1. PIPC Grassroots Call on Congress: We Need More Voices Opposing Cost-Effectiveness in Medicare! Share note below with your networks!
2. PIPC Poll: Americans Support Patient-Centered Solutions, Oppose Government Determining Value, click here to view the full survey results.
3. PCORI Board Approves $44.4 Million for 21 New Patient-Centered Research Projects, click here to view the press release.
4. CMS Blog: Pursuing Health Equity for the Nation, click here to view the blog post.
5. AHRQ Names New Director, click here to view the article.
6. Blog: TIME Magazine Recognizes Two PCORI Awardees, click here to view the blog post.
The Partnership to Improve Patient Care (PIPC) is calling on all members and patient advocates to engage their grassroots networks in opposition of a new proposal calling for centralized use of comparative effectiveness and cost-effectiveness reports as the basis for national Medicare policy. As detailed in our recent Patient Access Alert, PIPC is strongly opposed to CMS’ new Part B demonstration; by relying on value assessment tools intended to drive centralized coverage decisions, it creates substantial new barriers to patient access and undermines the movement toward patient-centered health care.
To make it easy for stakeholders and patients to express their opposition to the proposal, PIPC has set up a new comment portal and has prepared the action alert below to encourage grassroots support for our position. Our goal is to generate hundreds of letters to Members of Congress to demonstrate the significant resistance among the patient community to CMS new proposals. PIPC strongly encourages its members and friends to share the action alert below with their networks – via email blasts, blog posts, newsletters, on websites, and using social media – to encourage stakeholders to spend two minutes contacting their Member of Congress and opposing the Part B demonstration.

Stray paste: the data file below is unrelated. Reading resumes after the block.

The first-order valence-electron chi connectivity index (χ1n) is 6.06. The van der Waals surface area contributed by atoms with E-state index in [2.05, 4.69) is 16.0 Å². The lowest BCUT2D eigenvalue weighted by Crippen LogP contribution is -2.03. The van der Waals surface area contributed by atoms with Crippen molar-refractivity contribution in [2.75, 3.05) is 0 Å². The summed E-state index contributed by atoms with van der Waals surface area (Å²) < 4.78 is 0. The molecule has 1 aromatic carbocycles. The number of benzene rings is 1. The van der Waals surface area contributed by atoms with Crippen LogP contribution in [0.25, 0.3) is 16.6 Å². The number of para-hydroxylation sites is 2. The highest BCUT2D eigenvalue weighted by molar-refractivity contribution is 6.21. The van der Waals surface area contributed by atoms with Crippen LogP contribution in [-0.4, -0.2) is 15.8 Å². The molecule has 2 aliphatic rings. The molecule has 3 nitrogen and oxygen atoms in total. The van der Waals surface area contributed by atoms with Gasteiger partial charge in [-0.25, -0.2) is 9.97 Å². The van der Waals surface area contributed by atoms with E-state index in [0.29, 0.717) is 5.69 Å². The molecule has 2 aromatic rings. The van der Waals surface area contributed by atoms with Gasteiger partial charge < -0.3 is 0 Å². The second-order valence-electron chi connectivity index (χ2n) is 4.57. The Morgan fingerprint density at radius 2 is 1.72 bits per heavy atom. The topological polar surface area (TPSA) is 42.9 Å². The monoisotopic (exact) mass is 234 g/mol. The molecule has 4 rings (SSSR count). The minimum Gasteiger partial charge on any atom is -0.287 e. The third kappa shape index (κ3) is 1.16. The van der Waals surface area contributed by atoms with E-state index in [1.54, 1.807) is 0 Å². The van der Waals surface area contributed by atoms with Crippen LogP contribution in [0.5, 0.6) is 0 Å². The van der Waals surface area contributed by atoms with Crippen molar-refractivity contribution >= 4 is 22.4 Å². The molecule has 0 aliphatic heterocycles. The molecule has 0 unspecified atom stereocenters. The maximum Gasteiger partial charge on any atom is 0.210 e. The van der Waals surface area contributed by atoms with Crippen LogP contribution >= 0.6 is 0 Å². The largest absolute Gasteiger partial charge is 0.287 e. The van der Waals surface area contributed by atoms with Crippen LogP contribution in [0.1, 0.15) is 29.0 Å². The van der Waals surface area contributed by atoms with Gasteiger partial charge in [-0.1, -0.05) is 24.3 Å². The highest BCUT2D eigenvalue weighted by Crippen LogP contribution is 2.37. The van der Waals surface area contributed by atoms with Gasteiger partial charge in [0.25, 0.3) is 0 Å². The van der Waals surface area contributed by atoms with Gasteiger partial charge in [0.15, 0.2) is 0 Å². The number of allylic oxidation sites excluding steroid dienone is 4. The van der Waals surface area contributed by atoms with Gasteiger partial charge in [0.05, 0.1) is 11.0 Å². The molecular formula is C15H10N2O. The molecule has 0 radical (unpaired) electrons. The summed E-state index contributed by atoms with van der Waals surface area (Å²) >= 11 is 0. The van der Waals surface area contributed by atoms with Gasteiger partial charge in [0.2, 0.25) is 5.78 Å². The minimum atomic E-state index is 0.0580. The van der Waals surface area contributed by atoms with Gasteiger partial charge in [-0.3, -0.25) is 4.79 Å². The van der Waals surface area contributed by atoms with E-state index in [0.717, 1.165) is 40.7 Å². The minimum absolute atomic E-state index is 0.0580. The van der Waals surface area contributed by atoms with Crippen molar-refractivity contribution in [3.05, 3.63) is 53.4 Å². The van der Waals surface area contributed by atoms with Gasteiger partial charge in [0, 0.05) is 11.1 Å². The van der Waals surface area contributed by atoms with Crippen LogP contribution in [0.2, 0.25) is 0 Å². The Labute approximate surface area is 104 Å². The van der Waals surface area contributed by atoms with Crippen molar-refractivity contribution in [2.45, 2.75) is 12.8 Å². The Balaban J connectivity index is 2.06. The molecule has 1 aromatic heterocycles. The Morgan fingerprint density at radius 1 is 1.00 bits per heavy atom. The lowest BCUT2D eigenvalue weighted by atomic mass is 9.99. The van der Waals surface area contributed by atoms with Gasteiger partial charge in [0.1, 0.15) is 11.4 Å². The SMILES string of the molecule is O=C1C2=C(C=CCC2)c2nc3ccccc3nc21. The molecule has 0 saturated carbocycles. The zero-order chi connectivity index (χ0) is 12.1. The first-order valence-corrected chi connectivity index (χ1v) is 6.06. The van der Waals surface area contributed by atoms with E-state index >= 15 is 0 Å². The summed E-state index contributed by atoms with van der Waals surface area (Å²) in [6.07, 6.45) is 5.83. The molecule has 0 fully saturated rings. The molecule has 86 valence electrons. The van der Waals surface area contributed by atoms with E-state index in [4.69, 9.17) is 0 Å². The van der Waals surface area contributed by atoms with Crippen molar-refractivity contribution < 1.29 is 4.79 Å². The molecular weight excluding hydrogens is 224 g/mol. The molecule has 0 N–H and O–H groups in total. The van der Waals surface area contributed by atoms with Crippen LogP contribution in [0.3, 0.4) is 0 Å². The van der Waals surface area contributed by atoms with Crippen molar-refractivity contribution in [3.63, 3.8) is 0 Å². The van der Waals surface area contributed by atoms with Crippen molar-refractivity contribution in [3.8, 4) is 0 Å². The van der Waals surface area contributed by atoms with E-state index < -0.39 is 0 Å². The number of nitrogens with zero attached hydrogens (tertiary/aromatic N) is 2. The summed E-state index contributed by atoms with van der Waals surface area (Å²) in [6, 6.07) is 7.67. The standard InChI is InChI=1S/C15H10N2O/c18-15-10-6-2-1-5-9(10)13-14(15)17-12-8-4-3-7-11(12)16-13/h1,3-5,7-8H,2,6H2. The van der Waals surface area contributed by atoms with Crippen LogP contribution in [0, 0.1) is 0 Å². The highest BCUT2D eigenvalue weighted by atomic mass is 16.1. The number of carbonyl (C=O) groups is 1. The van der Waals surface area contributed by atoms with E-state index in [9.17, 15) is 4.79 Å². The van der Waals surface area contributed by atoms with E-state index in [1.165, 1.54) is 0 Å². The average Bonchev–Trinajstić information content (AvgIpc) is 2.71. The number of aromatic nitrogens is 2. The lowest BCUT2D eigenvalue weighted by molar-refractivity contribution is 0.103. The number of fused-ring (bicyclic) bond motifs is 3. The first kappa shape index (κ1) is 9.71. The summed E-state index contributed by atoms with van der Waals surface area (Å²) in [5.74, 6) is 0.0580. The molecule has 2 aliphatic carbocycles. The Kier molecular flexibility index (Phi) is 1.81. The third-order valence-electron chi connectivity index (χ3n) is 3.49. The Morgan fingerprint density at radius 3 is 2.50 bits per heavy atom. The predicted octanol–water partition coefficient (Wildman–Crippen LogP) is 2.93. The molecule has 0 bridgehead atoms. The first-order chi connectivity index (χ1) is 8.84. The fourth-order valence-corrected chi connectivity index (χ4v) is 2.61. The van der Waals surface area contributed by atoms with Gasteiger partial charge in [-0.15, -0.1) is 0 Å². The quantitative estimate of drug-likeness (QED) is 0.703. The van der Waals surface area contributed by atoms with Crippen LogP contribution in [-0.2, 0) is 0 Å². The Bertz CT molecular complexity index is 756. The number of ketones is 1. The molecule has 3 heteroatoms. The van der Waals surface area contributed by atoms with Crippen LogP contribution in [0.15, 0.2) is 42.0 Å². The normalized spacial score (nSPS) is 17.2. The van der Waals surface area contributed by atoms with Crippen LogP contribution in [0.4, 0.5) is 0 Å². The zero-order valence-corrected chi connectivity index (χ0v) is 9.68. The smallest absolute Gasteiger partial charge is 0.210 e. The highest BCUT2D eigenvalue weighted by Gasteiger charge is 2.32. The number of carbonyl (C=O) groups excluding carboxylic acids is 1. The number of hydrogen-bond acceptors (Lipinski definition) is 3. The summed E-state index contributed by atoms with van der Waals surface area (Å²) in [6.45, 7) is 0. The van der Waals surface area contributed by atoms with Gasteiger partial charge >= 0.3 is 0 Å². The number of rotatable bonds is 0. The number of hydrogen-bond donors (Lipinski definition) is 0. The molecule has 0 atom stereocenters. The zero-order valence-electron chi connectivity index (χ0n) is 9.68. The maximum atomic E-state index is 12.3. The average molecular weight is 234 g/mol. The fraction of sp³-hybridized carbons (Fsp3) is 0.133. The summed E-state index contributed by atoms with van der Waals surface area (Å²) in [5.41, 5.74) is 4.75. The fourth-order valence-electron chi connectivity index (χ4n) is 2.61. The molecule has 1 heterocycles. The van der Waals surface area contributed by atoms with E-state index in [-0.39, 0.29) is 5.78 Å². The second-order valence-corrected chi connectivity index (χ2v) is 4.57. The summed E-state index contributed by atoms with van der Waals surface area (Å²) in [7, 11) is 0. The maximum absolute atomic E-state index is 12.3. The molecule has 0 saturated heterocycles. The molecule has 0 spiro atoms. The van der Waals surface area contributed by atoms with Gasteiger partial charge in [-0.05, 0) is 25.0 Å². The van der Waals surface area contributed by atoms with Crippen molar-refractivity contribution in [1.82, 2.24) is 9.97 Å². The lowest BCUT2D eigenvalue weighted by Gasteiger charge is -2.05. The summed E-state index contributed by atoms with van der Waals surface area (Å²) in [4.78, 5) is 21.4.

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Stop Medicare from Getting Between Patients and Their Doctors!
We need your help! Last month, the U.S. Medicare agency (CMS) proposed a new reimbursement model for prescription drugs that would set a troubling precedent for determining what treatment options a doctor can offer their patient.
>> Click for easy instructions on how to comment <<
This new proposal would allow the government to determine the value of certain drug treatments for patients by using generalized “comparative effectiveness” research and “cost-effectiveness” data which focus on treating the “average” patient. In reality, no patient is average, and reimbursement policies that rely on treating the “average” patient consistently fall short in facilitating a patient-centered approach to care that allows doctors and patients to collectively choose the best treatment options.
Comparative effectiveness research can be used as a valuable tool for patients to better understand their treatment options and the impact on outcomes they care about so that they can make informed decisions with their providers. However, proposals that set national coverage policies based on bureaucratic determinations of average value pose a grave risk to patients. As proposed, Medicare could use academic research against patients to limit coverage to a treatment that is deemed “cost-effective,” regardless of the real impact on patients or their personal preferences for their course of treatment.